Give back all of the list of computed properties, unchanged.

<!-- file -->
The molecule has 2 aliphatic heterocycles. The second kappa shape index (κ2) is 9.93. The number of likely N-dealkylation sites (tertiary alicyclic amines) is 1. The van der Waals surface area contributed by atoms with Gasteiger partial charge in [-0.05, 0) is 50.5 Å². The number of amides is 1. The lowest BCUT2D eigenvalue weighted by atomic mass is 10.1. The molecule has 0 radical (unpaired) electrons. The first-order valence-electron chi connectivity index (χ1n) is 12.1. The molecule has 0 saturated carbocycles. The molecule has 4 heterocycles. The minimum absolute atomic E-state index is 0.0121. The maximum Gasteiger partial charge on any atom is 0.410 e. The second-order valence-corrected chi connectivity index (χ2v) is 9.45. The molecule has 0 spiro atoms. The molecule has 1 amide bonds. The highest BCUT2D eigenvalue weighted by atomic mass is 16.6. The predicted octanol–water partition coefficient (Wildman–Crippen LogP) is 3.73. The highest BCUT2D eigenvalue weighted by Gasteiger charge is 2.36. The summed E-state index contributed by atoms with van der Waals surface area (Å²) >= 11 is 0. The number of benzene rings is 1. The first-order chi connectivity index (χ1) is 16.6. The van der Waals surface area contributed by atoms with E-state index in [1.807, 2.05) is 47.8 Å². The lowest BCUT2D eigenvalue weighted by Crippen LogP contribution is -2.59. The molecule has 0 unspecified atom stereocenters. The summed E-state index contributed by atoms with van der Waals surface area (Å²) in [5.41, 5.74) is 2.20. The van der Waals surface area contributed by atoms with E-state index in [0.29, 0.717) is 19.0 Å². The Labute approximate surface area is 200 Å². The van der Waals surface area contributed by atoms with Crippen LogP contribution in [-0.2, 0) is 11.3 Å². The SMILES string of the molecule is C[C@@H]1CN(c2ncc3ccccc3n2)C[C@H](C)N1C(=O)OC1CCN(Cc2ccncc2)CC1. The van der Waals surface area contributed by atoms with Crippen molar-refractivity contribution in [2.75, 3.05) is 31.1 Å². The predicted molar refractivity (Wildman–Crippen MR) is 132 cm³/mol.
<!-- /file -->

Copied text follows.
The molecule has 2 aliphatic heterocycles. The second kappa shape index (κ2) is 9.93. The number of likely N-dealkylation sites (tertiary alicyclic amines) is 1. The van der Waals surface area contributed by atoms with Gasteiger partial charge in [-0.05, 0) is 50.5 Å². The number of amides is 1. The lowest BCUT2D eigenvalue weighted by atomic mass is 10.1. The molecule has 0 radical (unpaired) electrons. The first-order valence-electron chi connectivity index (χ1n) is 12.1. The molecule has 0 saturated carbocycles. The molecule has 4 heterocycles. The minimum absolute atomic E-state index is 0.0121. The maximum Gasteiger partial charge on any atom is 0.410 e. The second-order valence-corrected chi connectivity index (χ2v) is 9.45. The molecule has 0 spiro atoms. The molecule has 1 amide bonds. The highest BCUT2D eigenvalue weighted by atomic mass is 16.6. The predicted octanol–water partition coefficient (Wildman–Crippen LogP) is 3.73. The highest BCUT2D eigenvalue weighted by Gasteiger charge is 2.36. The summed E-state index contributed by atoms with van der Waals surface area (Å²) >= 11 is 0. The number of benzene rings is 1. The first-order chi connectivity index (χ1) is 16.6. The van der Waals surface area contributed by atoms with E-state index in [1.807, 2.05) is 47.8 Å². The lowest BCUT2D eigenvalue weighted by Crippen LogP contribution is -2.59. The molecule has 0 unspecified atom stereocenters. The summed E-state index contributed by atoms with van der Waals surface area (Å²) in [5.41, 5.74) is 2.20. The van der Waals surface area contributed by atoms with E-state index in [0.29, 0.717) is 19.0 Å². The Labute approximate surface area is 200 Å². The van der Waals surface area contributed by atoms with Crippen LogP contribution in [-0.2, 0) is 11.3 Å². The SMILES string of the molecule is C[C@@H]1CN(c2ncc3ccccc3n2)C[C@H](C)N1C(=O)OC1CCN(Cc2ccncc2)CC1. The van der Waals surface area contributed by atoms with Crippen molar-refractivity contribution in [2.75, 3.05) is 31.1 Å². The predicted molar refractivity (Wildman–Crippen MR) is 132 cm³/mol.